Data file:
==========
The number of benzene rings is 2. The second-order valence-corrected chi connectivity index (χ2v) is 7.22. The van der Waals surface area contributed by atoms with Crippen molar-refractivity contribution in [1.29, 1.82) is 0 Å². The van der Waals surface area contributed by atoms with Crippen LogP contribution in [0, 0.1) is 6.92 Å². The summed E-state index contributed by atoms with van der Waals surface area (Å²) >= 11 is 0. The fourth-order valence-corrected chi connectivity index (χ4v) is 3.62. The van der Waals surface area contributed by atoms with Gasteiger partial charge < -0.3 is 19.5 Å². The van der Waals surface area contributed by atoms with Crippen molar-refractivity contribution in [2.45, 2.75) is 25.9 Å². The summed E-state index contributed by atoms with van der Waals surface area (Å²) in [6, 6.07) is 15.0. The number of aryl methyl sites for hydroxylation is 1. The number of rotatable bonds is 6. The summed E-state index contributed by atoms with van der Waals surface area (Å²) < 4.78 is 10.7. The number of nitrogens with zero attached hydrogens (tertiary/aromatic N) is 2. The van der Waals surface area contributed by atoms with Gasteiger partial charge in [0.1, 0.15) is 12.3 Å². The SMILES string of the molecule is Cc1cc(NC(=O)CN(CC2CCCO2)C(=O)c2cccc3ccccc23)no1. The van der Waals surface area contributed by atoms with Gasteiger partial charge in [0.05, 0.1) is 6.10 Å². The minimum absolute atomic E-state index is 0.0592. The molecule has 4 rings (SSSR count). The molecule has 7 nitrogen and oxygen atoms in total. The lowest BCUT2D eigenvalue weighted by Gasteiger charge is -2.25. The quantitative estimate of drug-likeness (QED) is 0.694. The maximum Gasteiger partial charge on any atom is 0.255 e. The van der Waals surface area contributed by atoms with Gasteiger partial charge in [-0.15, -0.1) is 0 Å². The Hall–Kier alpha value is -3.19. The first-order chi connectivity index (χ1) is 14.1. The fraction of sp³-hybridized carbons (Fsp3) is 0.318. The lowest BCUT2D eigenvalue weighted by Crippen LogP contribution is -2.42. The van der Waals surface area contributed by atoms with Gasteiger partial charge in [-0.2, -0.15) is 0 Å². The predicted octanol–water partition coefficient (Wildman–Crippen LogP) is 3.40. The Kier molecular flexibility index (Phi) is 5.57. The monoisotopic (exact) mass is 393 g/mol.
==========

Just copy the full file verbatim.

The number of benzene rings is 2. The second-order valence-corrected chi connectivity index (χ2v) is 7.22. The van der Waals surface area contributed by atoms with Crippen molar-refractivity contribution in [1.29, 1.82) is 0 Å². The van der Waals surface area contributed by atoms with Crippen LogP contribution in [0, 0.1) is 6.92 Å². The summed E-state index contributed by atoms with van der Waals surface area (Å²) >= 11 is 0. The fourth-order valence-corrected chi connectivity index (χ4v) is 3.62. The van der Waals surface area contributed by atoms with Gasteiger partial charge < -0.3 is 19.5 Å². The van der Waals surface area contributed by atoms with Crippen molar-refractivity contribution in [2.45, 2.75) is 25.9 Å². The summed E-state index contributed by atoms with van der Waals surface area (Å²) in [6, 6.07) is 15.0. The number of aryl methyl sites for hydroxylation is 1. The number of rotatable bonds is 6. The summed E-state index contributed by atoms with van der Waals surface area (Å²) < 4.78 is 10.7. The number of nitrogens with zero attached hydrogens (tertiary/aromatic N) is 2. The van der Waals surface area contributed by atoms with Gasteiger partial charge in [0.1, 0.15) is 12.3 Å². The SMILES string of the molecule is Cc1cc(NC(=O)CN(CC2CCCO2)C(=O)c2cccc3ccccc23)no1. The van der Waals surface area contributed by atoms with Gasteiger partial charge in [0.05, 0.1) is 6.10 Å². The minimum absolute atomic E-state index is 0.0592. The molecule has 4 rings (SSSR count). The molecule has 7 nitrogen and oxygen atoms in total. The lowest BCUT2D eigenvalue weighted by Gasteiger charge is -2.25. The quantitative estimate of drug-likeness (QED) is 0.694. The maximum Gasteiger partial charge on any atom is 0.255 e. The van der Waals surface area contributed by atoms with Gasteiger partial charge in [-0.15, -0.1) is 0 Å². The Hall–Kier alpha value is -3.19. The first-order chi connectivity index (χ1) is 14.1. The fraction of sp³-hybridized carbons (Fsp3) is 0.318. The lowest BCUT2D eigenvalue weighted by Crippen LogP contribution is -2.42. The van der Waals surface area contributed by atoms with Gasteiger partial charge in [-0.2, -0.15) is 0 Å². The predicted octanol–water partition coefficient (Wildman–Crippen LogP) is 3.40. The Kier molecular flexibility index (Phi) is 5.57. The monoisotopic (exact) mass is 393 g/mol.